Hawkins A.D.,Loughine Ltd |
Pembroke A.E.,Normandeau Associates |
Popper A.N.,University of Maryland University College
Reviews in Fish Biology and Fisheries | Year: 2014
The expansion of shipping and aquatic industrial activities in recent years has led to growing concern about the effects of man-made sounds on aquatic life. Sources include (but are not limited to) pleasure boating, fishing, the shipping of goods, offshore exploration for oil and gas, dredging, construction of bridges, harbors, oil and gas platforms, wind farms and other renewable energy devices, and the use of sonar by commercial and military vessels. There are very substantial gaps in our understanding of the effects of these sounds, especially for fishes and invertebrates. Currently, it is almost impossible to come to clear conclusions on the nature and levels of man-made sound that have potential to cause effects upon these animals. In order to develop a better understanding of effects of man-made sound, this paper identifies the most critical information needs and data gaps on the effects of various sounds on fishes, fisheries, and invertebrates resulting from the use of sound-generating devices. It highlights the major issues and discusses the information currently available on each of the information needs and data gaps. The paper then identifies the critical questions concerning the effects of man-made sounds on aquatic life for which answers are not readily available and articulates the types of information needed to fulfill each of these drivers for information—the key information gaps. Finally, a list of priorities for research and development is presented. © 2014, Springer International Publishing Switzerland.
Hawkins A.,Loughine Ltd |
Knudsen F.R.,Fisheries Research |
Davenport J.,University College Cork |
McAllen R.,University College Cork |
And 4 more authors.
Journal of Experimental Marine Biology and Ecology | Year: 2012
We have investigated grazing by sprat schools upon zooplankton within Lough Hyne (Ireland), a marine lake with only a narrow and shallow connection to the sea. Acoustic surveys showed the presence of large numbers of sprat (Sprattus sprattus), preyed upon by mackerel Scomber scombrus. The sprat formed dense schools during the day and dispersed at night. Zooplankton were widely distributed within the lough, although absent below the oxythermocline. However, echo traces showed clear volumes, indicating an absence of zooplankton, surrounding the daytime sprat schools. Pumped sampling of the zooplankton at different depths, close to and away from the sprat schools, confirmed that those volumes of water that appeared acoustically clear were largely devoid of macro zooplankton (92.7% reduction overall). Comparison of clear areas with adjacent areas showed that almost all decapod larvae and calanoid copepods and most bivalve larvae were absent. The differences for cladocerans were also significant but for gastropod larvae they were not significant. Large calanoid copepods were much less abundant in the clear areas and their size distribution had changed. We conclude that the sprat schools had rapidly depleted their surroundings of zooplankton, suggesting that fish within the schools may be substantially food-limited. Dispersal at night, when visual predators are less efficient, may enable the sprat to feed more effectively. Thus, although schooling may confer benefits to individual fish there are concomitant disadvantages in terms of food depletion. The reduction in zooplankton as a result of heavy grazing by sprat within the enclosed lough may affect the phytoplankton, with significant effects upon the ecology of Lough Hyne. © 2011 Elsevier B.V.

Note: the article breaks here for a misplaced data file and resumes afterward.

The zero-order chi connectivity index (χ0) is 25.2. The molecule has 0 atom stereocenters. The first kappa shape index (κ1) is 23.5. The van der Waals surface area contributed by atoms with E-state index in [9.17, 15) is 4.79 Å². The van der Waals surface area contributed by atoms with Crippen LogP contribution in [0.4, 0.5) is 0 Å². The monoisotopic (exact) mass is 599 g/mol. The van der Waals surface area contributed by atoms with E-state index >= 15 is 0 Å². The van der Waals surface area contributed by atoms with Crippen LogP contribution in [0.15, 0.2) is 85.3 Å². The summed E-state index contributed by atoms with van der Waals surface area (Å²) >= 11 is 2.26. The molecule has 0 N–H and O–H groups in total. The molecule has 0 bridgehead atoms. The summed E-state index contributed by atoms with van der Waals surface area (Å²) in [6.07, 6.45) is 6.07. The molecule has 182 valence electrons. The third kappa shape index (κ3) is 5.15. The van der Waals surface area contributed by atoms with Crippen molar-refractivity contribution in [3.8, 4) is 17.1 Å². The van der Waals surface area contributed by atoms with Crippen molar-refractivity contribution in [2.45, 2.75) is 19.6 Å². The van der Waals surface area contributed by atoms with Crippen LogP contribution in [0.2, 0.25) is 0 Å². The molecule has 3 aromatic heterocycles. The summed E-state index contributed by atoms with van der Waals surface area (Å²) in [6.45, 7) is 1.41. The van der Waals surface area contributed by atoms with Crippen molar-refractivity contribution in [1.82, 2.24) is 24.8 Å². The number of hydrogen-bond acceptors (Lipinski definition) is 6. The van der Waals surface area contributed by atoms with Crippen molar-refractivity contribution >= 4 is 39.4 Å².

McWilliam J.N.,Northumbria University |
Hawkins A.D.,Loughine Ltd
Journal of Experimental Marine Biology and Ecology | Year: 2013